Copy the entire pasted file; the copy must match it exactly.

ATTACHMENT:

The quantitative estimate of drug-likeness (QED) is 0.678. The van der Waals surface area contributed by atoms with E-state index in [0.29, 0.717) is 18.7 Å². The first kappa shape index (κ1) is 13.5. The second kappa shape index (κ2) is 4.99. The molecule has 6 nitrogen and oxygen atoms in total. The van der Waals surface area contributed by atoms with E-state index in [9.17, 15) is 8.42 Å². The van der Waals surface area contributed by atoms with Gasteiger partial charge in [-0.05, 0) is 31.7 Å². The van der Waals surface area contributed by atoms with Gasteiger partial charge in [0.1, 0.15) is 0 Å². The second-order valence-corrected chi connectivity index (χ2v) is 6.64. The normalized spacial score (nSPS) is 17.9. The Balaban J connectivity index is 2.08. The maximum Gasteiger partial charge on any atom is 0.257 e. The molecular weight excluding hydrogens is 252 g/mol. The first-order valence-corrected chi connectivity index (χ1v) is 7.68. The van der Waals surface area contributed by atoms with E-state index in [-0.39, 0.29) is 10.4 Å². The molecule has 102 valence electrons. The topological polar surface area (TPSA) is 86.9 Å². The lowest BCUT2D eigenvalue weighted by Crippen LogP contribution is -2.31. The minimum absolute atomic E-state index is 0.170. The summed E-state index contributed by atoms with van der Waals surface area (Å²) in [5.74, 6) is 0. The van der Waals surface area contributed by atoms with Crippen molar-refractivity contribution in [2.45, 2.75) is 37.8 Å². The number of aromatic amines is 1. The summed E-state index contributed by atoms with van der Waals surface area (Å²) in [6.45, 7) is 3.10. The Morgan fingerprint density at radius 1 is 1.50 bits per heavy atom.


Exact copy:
The quantitative estimate of drug-likeness (QED) is 0.678. The van der Waals surface area contributed by atoms with E-state index in [0.29, 0.717) is 18.7 Å². The first kappa shape index (κ1) is 13.5. The second kappa shape index (κ2) is 4.99. The molecule has 6 nitrogen and oxygen atoms in total. The van der Waals surface area contributed by atoms with E-state index in [9.17, 15) is 8.42 Å². The van der Waals surface area contributed by atoms with Gasteiger partial charge in [-0.05, 0) is 31.7 Å². The van der Waals surface area contributed by atoms with Gasteiger partial charge in [0.1, 0.15) is 0 Å². The second-order valence-corrected chi connectivity index (χ2v) is 6.64. The normalized spacial score (nSPS) is 17.9. The Balaban J connectivity index is 2.08. The maximum Gasteiger partial charge on any atom is 0.257 e. The molecular weight excluding hydrogens is 252 g/mol. The first-order valence-corrected chi connectivity index (χ1v) is 7.68. The van der Waals surface area contributed by atoms with E-state index in [-0.39, 0.29) is 10.4 Å². The molecule has 102 valence electrons. The topological polar surface area (TPSA) is 86.9 Å². The lowest BCUT2D eigenvalue weighted by Crippen LogP contribution is -2.31. The minimum absolute atomic E-state index is 0.170. The summed E-state index contributed by atoms with van der Waals surface area (Å²) in [5.74, 6) is 0. The van der Waals surface area contributed by atoms with Crippen molar-refractivity contribution in [2.45, 2.75) is 37.8 Å². The number of aromatic amines is 1. The summed E-state index contributed by atoms with van der Waals surface area (Å²) in [6.45, 7) is 3.10. The Morgan fingerprint density at radius 1 is 1.50 bits per heavy atom.